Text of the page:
G.R. No. 148311, 31 March 2005, 454 SCRA 54


Honorato B. Catindig filed a petition to adopt his minor illegitimate child Stephanie Astorga Garcia. He averred that Stephanie was born on June 26, 1994; that Stephanie had been using her mother’s middle name and surname; and that he is now a widower and qualified to be her adopting parent. He prayed that Stephanie’s middle name be changed to Garcia, her mother’s surname, and that her surname “Garcia” be changed to “Catindig” his surname.

The RTC granted the petition for adoption, and ordered that pursuant to article 189 of the Family Code, the minor shall be known as Stephanie Nathy Catindig.

Honorato filed a motion for classification and/or reconsideration praying that Stephanie be allowed to use the surname of her natural mother (Garcia) as her middle name. The lower court denied petitioner’s motion for reconsideration holding that there is no law or jurisprudence allowing an adopted child to use the surname of his biological mother as his middle name.


Whether or not an illegitimate child acquired all the rights granted by law by virtue of adoption.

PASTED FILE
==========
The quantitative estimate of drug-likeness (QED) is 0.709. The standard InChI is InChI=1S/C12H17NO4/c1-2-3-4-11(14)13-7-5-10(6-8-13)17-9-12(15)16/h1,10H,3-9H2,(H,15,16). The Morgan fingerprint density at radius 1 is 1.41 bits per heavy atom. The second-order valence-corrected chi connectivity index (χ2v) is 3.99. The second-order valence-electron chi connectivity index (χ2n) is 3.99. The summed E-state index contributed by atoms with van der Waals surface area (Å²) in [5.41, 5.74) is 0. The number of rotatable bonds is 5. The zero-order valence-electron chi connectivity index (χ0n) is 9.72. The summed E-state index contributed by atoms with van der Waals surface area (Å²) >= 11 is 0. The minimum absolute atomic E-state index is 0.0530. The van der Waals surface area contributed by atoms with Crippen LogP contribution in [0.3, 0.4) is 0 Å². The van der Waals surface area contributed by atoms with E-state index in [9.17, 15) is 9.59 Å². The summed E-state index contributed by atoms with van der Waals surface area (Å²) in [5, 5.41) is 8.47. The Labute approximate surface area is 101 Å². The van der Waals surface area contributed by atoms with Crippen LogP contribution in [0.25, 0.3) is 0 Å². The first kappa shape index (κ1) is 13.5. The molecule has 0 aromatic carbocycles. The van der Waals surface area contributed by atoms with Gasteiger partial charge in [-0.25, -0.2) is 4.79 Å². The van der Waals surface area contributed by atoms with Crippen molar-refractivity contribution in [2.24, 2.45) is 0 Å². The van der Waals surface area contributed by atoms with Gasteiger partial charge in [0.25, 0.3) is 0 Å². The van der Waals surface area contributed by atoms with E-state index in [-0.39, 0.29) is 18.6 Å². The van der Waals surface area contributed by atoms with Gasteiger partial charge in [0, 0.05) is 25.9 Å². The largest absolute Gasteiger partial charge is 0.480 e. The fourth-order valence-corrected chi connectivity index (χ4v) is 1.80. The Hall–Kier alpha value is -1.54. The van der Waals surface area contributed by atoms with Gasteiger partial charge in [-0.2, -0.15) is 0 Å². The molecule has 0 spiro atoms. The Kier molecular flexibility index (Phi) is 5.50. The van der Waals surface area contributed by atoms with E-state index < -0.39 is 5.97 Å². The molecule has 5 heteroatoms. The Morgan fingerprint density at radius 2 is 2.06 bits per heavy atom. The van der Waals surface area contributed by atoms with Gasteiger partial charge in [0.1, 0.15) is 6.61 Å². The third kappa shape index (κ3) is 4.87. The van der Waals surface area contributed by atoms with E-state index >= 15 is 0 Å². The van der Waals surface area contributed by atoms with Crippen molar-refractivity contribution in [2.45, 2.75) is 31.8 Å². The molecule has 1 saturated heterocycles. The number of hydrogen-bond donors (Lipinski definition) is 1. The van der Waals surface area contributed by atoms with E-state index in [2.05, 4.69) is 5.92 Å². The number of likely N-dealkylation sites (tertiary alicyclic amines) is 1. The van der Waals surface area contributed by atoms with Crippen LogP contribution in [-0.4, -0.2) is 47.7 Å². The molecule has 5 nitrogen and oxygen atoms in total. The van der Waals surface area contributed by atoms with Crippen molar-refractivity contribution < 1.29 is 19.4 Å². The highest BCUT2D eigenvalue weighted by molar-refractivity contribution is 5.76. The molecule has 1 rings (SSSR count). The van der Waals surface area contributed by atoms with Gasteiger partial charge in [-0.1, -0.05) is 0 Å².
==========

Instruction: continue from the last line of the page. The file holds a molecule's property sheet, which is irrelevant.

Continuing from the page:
Yes. One of the effects of adoption is that the adopted is deemed to be a legitimate child of the adapter for all intents and purposes pursuant to Article 189 of the Family Code and Section 17 of Article V of RA 8557.

Being a legitimate by virtue of her adoption, it follows that Stephanie is entitled to all the rights, provided by law to a legitimate child without discrimination of any kind, including the right to bear the surname of her father and her mother. This is consistent with the intention of the members of the Civil Code and Family Law Committees. In fact, it is a Filipino custom that the initial or surname of the mother should immediately precede the surname of the father.

*Case digest by Karl Bation, LLB-4, Andres Bonifacio Law School, SY 2018-2019